The Davidson County district attorney has decided not to prosecute a 73-year-old man on a 46-year-old escape charge, a spokeswoman said Monday.
Spokeswoman Susan Niland said her office notified the Tennessee Department of Correction of its intention not to prosecute Leroy Albert Morgan of Mosheim, Tenn.
Davidson Assistant District Attorney Roger D. Moore wrote that Mr. Morgan’s age was a prime factor in the decision.
“Considering Mr. Morgan’s current age, the fact that he has committed no other crime during his time on escape status, and that he has apparently been living here in Tennessee for many years, our office will not present this matter to the Davidson County Grand Jury,” Mr. Moore wrote.
Mr. Morgan was picked up in a Department of Correction cold-case sweep in February. Authorities said he had been on the run since 1962, when he walked away from the now-closed Tennessee State Penitentiary in Nashville. He had served one year of a three-year prison term for breaking into the Daisy Pruett Foodtown in Hamilton County, records show.
After his arrest in February, Mr. Morgan was taken to the Brushy Mountain Correctional Complex, a maximum security facility in Petros, Tenn., officials said. Records show he will face a parole board hearing there April 22.
The Department of Correction supports the decision not to prosecute Mr. Morgan, according to a spokeswoman.
“Given the circumstances, we’d agree that the district attorney’s resources could be used on more immediate threats,” department spokeswoman Dorinda Carter said. “He will be supervised when he’s released, so that still reinforces our message that, just because you leave, you still have to come back and serve your time.”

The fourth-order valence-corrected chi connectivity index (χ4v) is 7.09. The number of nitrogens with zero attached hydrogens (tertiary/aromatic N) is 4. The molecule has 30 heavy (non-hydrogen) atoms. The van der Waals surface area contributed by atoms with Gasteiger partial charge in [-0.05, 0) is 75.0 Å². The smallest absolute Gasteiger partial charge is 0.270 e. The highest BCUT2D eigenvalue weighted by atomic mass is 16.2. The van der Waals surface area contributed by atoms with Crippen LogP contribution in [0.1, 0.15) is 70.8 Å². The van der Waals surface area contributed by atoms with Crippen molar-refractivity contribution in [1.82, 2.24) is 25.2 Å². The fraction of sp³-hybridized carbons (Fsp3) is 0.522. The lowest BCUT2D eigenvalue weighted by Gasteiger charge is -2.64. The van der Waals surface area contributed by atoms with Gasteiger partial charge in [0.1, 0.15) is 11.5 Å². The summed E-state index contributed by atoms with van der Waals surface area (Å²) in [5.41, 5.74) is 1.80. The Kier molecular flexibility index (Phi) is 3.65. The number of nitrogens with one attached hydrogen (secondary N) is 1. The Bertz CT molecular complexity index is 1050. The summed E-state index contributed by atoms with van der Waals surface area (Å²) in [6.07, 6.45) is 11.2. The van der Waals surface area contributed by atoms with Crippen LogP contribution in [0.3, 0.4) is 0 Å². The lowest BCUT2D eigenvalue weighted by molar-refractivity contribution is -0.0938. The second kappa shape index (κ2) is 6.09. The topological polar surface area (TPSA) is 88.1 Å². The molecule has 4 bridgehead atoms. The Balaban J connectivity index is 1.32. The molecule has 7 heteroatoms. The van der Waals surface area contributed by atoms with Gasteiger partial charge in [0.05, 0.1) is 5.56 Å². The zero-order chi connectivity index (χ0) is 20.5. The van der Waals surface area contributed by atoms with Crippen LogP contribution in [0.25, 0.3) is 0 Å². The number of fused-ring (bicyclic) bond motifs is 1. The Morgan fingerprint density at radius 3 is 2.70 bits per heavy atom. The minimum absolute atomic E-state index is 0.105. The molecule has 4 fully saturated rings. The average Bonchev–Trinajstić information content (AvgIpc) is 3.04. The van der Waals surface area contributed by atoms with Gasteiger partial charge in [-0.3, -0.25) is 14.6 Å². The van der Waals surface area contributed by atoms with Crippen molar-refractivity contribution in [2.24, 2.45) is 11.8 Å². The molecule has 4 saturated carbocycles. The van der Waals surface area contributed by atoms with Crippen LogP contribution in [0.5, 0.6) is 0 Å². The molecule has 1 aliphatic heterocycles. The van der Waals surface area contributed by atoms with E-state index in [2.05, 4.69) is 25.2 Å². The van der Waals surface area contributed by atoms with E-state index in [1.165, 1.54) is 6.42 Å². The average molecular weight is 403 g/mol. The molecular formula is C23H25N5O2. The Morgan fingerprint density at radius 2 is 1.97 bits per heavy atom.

Mr. Morgan’s April 22 hearing won’t lead to an immediate release from jail. Instead, information taken at the hearing will be relayed to the parole board, which will vote two to three weeks later, parole board spokeswoman Melissa McDonald said.
After that, Mr. Morgan must demonstrate that he has employment or a source of income and that he has housing, she said.
Mr. Morgan’s family members have said he was drawing Social Security benefits when arrested and that he had retired from construction and was living in a mobile home near his son in Mosheim, a small upper East Tennessee town in Greene County.
At the time of his arrest, his granddaughter, Charley Melton, said it was a shock to family members. She said he was reclusive, only leaving home a few times each month for groceries.
His former wife said Mr. Morgan’s health should be considered by the parole board.
“We are concerned about his mental and physical well-being,” Carolyn Banks said. “He can barely walk. He’s totally disabled.”